And makes the nations prove 
The glories of His righteousness 
And wonders of His love! 
And wonders of His love! 
And wonders . . . wonders . . . of His love!

Catch the italicized portions?

Let Earth receive her King; the Savior reigns, and He rules the world with truth and grace.

Each Christmastime, we do not celebrate the incarnation of liberal pluralism, or viewpoint neutrality, or the ACLU’s warped interpretation of church and state. We celebrate the bold declaration that the Word became flesh to dwell among us, and that all of creation — Heaven and nature sing! — is to rejoice at the birth of our Wonderful Counselor, Mighty God, Everlasting Father, and Prince of Peace, of whose government there will be no end (Isaiah 9:6-7).

Repeat the sounding joy!

What’s interesting is that Watts himself never envisioned “Joy to the World” to be sung as a “Christmas carol,” or any carol really. It wasn’t even about Christ’s birth. Rather, the “poem” was reportedly first written to reflect the core message of Psalm 98, which he understood as a “celebration of Jesus’s role as King of both his church and the whole world,” and only later developed into the popular hymn we sing today after the composition was put to music.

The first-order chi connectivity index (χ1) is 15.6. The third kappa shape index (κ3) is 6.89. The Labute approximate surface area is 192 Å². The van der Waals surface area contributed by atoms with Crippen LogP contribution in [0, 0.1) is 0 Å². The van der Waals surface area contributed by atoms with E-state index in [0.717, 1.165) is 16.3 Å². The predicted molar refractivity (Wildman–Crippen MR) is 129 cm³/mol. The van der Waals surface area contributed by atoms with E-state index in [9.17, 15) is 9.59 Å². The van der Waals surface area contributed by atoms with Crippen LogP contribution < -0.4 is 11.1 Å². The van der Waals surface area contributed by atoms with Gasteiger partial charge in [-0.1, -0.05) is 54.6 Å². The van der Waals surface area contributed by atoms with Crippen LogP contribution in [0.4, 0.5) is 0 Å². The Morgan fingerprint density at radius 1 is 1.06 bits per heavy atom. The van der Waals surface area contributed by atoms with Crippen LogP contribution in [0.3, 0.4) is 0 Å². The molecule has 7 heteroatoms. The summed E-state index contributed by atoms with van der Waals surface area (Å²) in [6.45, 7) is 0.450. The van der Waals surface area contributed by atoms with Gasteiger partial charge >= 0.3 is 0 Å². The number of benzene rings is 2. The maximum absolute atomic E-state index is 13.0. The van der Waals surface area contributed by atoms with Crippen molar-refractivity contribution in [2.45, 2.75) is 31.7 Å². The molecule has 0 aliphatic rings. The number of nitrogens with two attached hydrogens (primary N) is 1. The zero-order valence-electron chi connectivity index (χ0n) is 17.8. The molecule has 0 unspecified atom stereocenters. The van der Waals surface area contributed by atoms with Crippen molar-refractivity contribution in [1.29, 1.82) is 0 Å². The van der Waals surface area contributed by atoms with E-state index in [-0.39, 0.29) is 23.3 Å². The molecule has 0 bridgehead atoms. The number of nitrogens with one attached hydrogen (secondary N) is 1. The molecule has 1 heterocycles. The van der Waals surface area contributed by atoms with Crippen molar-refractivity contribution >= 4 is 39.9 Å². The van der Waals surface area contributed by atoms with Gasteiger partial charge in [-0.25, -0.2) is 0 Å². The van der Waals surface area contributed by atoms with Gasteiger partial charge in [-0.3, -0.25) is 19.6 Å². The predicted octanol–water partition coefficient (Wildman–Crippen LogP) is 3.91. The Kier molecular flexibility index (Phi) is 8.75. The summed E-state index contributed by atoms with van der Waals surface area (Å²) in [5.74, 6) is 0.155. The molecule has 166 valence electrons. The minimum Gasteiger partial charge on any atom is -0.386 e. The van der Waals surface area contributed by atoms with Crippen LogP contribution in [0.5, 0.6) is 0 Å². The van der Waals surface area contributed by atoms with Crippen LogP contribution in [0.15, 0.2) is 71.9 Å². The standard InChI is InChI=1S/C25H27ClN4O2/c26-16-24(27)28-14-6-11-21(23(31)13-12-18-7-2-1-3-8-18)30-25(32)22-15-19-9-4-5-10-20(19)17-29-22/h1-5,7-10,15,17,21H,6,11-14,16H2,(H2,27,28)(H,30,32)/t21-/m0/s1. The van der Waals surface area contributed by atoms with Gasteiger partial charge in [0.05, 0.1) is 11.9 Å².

Which brings us back to the evangelical side of the “unholy alliance.”

Here we have “brethren” who have been singing “Joy to the World” since they were in short pants, yet ardently maintain that Christians need to check their faith at the door before trying to guide the trajectory of American politics and culture.

It’s as if civil magistrates are exempt from following God’s commands. They are not exempt, of course.  

As theologian Dr. Jim Garlow likes to say, God “did not write ‘the book,’ and then say, ‘Oh wow, I forgot about the whole government thing!’”

So, going back to the opening question: Is “Joy to the World” a subversive Christian nationalist anthem?

Well, no. It’s far more, ahem, “subversive” than that.

It’s an exclamation point that all people — from every tongue, tribe, and nation — are under the domain of Christ’s sovereignty and are thus accountable to Him.

Including America.

Let every heart prepare Him room!


Follow Jason on Twitter! @JasonMattera

Ready to dive deeper into the intersection of faith and policy? Head over to our Theology of Politics series page where we’ve published several long-form pieces that will help Christians navigate where their faith should direct them on political issues.